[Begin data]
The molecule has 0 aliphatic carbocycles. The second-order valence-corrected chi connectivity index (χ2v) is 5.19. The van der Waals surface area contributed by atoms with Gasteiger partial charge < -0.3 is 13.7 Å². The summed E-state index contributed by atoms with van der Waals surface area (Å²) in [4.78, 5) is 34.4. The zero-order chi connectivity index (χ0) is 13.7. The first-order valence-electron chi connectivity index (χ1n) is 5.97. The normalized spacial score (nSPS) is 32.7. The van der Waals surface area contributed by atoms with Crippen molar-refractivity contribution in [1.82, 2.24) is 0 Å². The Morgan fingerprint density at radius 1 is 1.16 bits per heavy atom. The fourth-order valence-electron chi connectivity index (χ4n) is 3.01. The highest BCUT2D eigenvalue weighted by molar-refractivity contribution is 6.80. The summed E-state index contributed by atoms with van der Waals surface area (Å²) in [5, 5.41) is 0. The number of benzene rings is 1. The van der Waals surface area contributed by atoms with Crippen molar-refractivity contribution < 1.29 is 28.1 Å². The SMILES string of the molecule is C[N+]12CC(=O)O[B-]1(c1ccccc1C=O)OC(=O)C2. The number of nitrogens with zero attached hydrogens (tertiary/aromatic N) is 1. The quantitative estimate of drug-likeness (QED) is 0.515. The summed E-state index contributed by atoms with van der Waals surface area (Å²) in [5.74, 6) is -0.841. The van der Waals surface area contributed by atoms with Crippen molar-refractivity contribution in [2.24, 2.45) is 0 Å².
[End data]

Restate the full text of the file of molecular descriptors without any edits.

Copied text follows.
The molecule has 0 aliphatic carbocycles. The second-order valence-corrected chi connectivity index (χ2v) is 5.19. The van der Waals surface area contributed by atoms with Gasteiger partial charge < -0.3 is 13.7 Å². The summed E-state index contributed by atoms with van der Waals surface area (Å²) in [4.78, 5) is 34.4. The zero-order chi connectivity index (χ0) is 13.7. The first-order valence-electron chi connectivity index (χ1n) is 5.97. The normalized spacial score (nSPS) is 32.7. The van der Waals surface area contributed by atoms with Crippen molar-refractivity contribution in [1.82, 2.24) is 0 Å². The Morgan fingerprint density at radius 1 is 1.16 bits per heavy atom. The fourth-order valence-electron chi connectivity index (χ4n) is 3.01. The highest BCUT2D eigenvalue weighted by molar-refractivity contribution is 6.80. The summed E-state index contributed by atoms with van der Waals surface area (Å²) in [5, 5.41) is 0. The number of benzene rings is 1. The van der Waals surface area contributed by atoms with Crippen molar-refractivity contribution < 1.29 is 28.1 Å². The SMILES string of the molecule is C[N+]12CC(=O)O[B-]1(c1ccccc1C=O)OC(=O)C2. The number of nitrogens with zero attached hydrogens (tertiary/aromatic N) is 1. The quantitative estimate of drug-likeness (QED) is 0.515. The summed E-state index contributed by atoms with van der Waals surface area (Å²) in [5.74, 6) is -0.841. The van der Waals surface area contributed by atoms with Crippen molar-refractivity contribution in [2.24, 2.45) is 0 Å².